The Fight for Physical Literacy

Lindsay Distefano, associate professor of kinesiology,shows children how to exercise on a playground at the Mansfield Community Center on Aug. 3, 2018. (Peter Morenus/UConn Photo)
Just as with reading literacy, a strong early foundation in physical literacy will have lifetime benefits, according to kinesiology professor Lindsay DiStefano. (Peter Morenus/UConn Photo)

Spend any amount of time around kids and it quickly becomes evident that they need to move. Running, jumping, and dancing are not just outlets for the limitless childhood energy we wish we could bottle up and use as adults – they are another form of literacy, says Lindsay DiStefano, an associate professor in kinesiology at UConn. Just as with reading literacy, she says, a strong early foundation in physical literacy will have lifetime benefits. Studies show that developing a good sense of balance, for example, can cut the risk of ankle and lower-leg injuries by half.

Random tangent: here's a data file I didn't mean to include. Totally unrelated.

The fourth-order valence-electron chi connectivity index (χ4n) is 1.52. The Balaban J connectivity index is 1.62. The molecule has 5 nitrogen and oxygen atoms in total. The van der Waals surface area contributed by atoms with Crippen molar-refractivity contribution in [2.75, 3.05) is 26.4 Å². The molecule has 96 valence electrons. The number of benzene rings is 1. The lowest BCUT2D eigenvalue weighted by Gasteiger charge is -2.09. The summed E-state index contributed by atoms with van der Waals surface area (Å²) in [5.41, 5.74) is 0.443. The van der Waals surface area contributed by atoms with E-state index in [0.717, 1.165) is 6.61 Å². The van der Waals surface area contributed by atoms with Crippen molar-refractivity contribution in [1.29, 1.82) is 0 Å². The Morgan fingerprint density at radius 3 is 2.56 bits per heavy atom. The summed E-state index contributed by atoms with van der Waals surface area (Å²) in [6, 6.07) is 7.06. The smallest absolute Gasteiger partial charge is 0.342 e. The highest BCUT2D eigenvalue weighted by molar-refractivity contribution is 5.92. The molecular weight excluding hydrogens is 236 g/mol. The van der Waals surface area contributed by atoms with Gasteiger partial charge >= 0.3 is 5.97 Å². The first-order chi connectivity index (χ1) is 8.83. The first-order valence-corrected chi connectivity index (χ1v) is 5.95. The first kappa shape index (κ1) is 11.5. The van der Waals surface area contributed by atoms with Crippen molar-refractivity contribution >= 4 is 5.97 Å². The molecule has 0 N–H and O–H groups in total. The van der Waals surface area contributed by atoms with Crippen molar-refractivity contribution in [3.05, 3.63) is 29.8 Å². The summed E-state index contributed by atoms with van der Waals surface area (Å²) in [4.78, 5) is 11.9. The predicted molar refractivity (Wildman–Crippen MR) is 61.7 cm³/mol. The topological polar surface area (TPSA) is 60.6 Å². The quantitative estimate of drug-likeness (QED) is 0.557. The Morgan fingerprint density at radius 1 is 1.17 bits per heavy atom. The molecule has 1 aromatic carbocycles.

Much of DiStefano’s research these days is focused on measuring the benefits of activity breaks for elementary school students. Schools across the country are facing budget choices that result in cuts to physical education programs and decreased recess time.

In the same vein as “sitting is the new smoking,” this trend of shortening recess and cutting physical education opportunities in today’s schools is doing a disservice to children far beyond just keeping them at the desk when they could be moving.

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